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From my understanding, a partially applied function are functions, which we can invoke without passing all/some of the required arguments.

def add(x:Int, y:Int) = x + y
val paf = add(_ :Int, 3)
val paf1 = add(_ :Int, _ :Int)

In the above example, paf1 refers to partially applied function with all the arguments missing and I can invoke is using: paf1(10,20) and the original function can be invoked using add(10,20)

My question is, what is the extra benefit of creating a partially applied function with all the arguments missing, since the invocation syntax is pretty much the same? Is it just to convert methods into first class functions?

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4 Answers

up vote 6 down vote accepted

Scala's def keyword is how you define methods and methods are not functions (in Scala). So your add is not a first-class function entity the way your paf1 is, even if they're semantically equivalent in what they do with their arguments in producing a result.

Scala will automatically use partial application to turn a method into an equivalent function, which you can see by extending your example a bit:

def add(x: Int, y: Int) = x + y
...
val pa2: (Int, Int) => Int = add
pa2: (Int, Int) => Int = <function2>

This may seem of little benefit in this example, but in many cases there are non-explicit constraints indicating a function is required (or more accurately, constraints specified explicitly elsewhere) that allow you to simply give a (type-compatible) method name in a place where you need a function.

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There is a difference between Methods and functions.

If you look at the declaration of List.map for example, it really expects a function. But the Scala compiler is smart enough to accept both methods and functions.

A quote from here

this trick ... for coercing a method into something where a function is expected, is so easy that even the compiler can detect and do it. In fact, this automatic coercion got an own name – it’s called Eta expansion.

On the other hand, have a look at Java 8; as far as I can tell, it's not that easy there.

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Update: the question was, Why would I ever want an eta-expanded method? One of the great rhetorical strategies in the Scala bible is that they lead you to an example over many pages. I employ the Exodus metaphor below because I just saw "The Ten Commandments" with Charlton Heston. I'm not pretending that this answer is more explanatory than Randall's.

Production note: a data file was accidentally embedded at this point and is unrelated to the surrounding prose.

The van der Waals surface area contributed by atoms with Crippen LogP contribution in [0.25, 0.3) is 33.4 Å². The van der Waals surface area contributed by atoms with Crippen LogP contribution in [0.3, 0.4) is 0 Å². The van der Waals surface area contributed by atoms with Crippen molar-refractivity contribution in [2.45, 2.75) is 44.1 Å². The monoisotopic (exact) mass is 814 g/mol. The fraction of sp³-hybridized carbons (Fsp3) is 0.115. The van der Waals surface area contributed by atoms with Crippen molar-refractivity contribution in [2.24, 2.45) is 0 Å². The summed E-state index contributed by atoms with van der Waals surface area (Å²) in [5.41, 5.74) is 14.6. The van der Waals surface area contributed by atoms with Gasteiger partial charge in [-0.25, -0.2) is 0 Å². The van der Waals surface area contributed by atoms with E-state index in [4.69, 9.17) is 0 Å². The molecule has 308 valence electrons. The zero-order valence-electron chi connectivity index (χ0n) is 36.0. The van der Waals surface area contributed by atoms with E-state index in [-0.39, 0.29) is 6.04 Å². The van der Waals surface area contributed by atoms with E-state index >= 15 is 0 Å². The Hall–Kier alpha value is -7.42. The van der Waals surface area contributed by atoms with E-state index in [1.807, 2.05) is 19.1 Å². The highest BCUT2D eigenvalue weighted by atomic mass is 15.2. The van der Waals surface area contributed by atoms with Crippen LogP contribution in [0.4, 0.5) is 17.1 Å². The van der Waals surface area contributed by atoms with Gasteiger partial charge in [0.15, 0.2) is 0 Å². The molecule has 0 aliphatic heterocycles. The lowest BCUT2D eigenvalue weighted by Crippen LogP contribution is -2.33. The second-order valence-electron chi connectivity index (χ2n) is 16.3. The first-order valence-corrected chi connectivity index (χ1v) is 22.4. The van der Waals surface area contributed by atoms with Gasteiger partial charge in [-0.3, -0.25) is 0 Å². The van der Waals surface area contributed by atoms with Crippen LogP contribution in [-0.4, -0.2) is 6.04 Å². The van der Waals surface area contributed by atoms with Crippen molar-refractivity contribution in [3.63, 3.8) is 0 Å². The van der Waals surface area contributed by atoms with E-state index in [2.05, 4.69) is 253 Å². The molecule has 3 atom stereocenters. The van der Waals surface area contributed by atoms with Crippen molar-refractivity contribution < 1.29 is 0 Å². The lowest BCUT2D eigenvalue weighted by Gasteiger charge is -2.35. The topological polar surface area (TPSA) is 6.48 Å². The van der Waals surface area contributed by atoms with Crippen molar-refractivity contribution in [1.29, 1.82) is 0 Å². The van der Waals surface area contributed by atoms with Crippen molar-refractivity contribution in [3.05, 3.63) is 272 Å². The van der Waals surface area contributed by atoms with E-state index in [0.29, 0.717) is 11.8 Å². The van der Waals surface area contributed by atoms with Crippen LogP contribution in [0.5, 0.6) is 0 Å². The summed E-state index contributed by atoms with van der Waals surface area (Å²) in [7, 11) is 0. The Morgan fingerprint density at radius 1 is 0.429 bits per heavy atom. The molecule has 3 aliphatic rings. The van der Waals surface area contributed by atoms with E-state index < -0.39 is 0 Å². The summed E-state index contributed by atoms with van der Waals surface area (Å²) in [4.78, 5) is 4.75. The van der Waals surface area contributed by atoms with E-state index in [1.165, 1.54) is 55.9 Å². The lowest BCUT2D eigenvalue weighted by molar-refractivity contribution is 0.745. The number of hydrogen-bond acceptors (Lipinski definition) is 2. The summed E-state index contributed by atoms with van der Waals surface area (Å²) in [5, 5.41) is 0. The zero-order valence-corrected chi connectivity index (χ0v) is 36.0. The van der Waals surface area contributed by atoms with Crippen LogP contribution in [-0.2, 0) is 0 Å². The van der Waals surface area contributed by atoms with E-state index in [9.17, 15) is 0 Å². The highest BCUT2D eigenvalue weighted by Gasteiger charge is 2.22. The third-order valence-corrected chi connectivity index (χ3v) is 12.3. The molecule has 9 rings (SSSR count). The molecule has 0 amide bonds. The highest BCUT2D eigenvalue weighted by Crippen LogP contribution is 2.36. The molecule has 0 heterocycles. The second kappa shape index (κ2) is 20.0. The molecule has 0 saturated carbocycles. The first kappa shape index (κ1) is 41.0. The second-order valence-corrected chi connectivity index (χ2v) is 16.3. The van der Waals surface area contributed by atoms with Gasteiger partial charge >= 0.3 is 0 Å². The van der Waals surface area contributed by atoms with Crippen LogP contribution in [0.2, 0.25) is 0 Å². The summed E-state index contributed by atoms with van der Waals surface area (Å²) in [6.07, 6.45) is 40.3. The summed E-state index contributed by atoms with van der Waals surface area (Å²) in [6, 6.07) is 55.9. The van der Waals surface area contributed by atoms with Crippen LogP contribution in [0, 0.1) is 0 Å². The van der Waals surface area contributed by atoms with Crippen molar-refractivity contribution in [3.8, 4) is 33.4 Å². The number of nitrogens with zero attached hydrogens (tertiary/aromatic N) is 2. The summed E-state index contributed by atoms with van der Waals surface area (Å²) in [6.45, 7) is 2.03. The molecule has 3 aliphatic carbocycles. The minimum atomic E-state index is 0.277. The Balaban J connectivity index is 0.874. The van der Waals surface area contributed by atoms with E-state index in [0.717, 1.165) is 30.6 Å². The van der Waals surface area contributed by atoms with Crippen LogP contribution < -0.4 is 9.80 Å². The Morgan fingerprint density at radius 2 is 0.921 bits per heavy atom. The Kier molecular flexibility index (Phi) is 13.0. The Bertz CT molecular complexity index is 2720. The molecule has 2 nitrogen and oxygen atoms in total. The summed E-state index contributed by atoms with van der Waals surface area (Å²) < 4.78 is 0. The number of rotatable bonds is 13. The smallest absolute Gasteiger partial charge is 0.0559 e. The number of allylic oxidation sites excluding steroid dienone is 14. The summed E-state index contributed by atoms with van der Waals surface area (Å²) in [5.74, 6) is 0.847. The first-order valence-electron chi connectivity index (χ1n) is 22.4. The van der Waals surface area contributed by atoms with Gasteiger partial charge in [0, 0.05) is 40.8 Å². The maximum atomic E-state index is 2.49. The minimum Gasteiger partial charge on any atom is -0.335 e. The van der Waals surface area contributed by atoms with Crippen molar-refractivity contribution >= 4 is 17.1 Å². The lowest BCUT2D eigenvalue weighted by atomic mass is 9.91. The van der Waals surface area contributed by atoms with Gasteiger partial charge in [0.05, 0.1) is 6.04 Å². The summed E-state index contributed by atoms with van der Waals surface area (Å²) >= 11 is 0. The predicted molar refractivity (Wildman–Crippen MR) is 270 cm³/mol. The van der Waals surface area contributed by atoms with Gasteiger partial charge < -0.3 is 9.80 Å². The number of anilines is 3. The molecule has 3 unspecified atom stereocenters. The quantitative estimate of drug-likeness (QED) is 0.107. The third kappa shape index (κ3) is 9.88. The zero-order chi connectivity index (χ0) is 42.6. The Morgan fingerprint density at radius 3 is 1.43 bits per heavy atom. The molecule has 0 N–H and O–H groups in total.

You might need someone with lesser rep to note that the big build-up in the bible's book of Exodus is to:

http://www.artima.com/pins1ed/first-steps-in-scala.html#step6

args foreach println.

The previous step among the "first steps" is, indeed,

args foreach (arg => println(arg))

but I'm guessing no one does it that way if the type inference gods are kind.

From the change log in the spec: "a partially unapplied method is now designated m _ instead of the previous notation &m." That is, at a certain point, the notion of a "function ptr" became a partial function with no args supplied. Which is what it is. Update: "metaphorically."

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Now I know why people are always commenting, "Dude, what's up with the down vote?" which means "not useful." You didn't get one bit of info from this answer? I sure didn't know the syntax used to be an evocative &m. (Until now, of course.) –  som-snytt Jun 20 '13 at 19:05
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I'm sure others can synthesize a bunch of use-cases for this, but really it's just a consequence of the fact that functions are values. It would be much weirder if you couldn't pass a function around as a normal value.

Scala's handling of this stuff is a little clunky. Partial application is usually combined with currying. I consider it a quirk that you can basically eta-expand any expression using _. What you're effectively doing (modulo Scala's syntactic quirks around currying) by writing add(_ : Int, _ : Int) is writing (x : Int) => (y : Int) => add(x, y). I'm sure you can think of instances where the latter definition might be useful in a program.

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